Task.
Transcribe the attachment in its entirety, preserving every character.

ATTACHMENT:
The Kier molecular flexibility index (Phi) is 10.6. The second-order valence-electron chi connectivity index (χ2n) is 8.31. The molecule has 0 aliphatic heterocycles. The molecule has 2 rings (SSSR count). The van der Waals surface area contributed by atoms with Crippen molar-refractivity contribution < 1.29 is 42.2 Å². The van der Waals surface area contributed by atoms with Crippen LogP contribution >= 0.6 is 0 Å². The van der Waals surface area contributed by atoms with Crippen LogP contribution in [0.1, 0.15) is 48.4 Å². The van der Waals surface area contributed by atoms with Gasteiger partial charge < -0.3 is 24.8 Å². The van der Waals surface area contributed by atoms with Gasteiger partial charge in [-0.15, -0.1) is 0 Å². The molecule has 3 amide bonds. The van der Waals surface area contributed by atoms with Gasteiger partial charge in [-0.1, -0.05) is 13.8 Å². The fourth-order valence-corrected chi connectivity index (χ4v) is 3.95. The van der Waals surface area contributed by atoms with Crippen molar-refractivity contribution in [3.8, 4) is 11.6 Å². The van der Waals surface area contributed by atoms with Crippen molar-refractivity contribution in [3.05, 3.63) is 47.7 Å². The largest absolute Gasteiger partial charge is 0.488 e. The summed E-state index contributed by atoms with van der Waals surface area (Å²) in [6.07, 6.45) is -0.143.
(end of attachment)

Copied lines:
The Kier molecular flexibility index (Phi) is 10.6. The second-order valence-electron chi connectivity index (χ2n) is 8.31. The molecule has 0 aliphatic heterocycles. The molecule has 2 rings (SSSR count). The van der Waals surface area contributed by atoms with Crippen molar-refractivity contribution < 1.29 is 42.2 Å². The van der Waals surface area contributed by atoms with Crippen LogP contribution >= 0.6 is 0 Å². The van der Waals surface area contributed by atoms with Crippen LogP contribution in [0.1, 0.15) is 48.4 Å². The van der Waals surface area contributed by atoms with Gasteiger partial charge < -0.3 is 24.8 Å². The van der Waals surface area contributed by atoms with Gasteiger partial charge in [-0.15, -0.1) is 0 Å². The molecule has 3 amide bonds. The van der Waals surface area contributed by atoms with Gasteiger partial charge in [-0.1, -0.05) is 13.8 Å². The fourth-order valence-corrected chi connectivity index (χ4v) is 3.95. The van der Waals surface area contributed by atoms with Crippen molar-refractivity contribution in [3.8, 4) is 11.6 Å². The van der Waals surface area contributed by atoms with Crippen molar-refractivity contribution in [3.05, 3.63) is 47.7 Å². The largest absolute Gasteiger partial charge is 0.488 e. The summed E-state index contributed by atoms with van der Waals surface area (Å²) in [6.07, 6.45) is -0.143.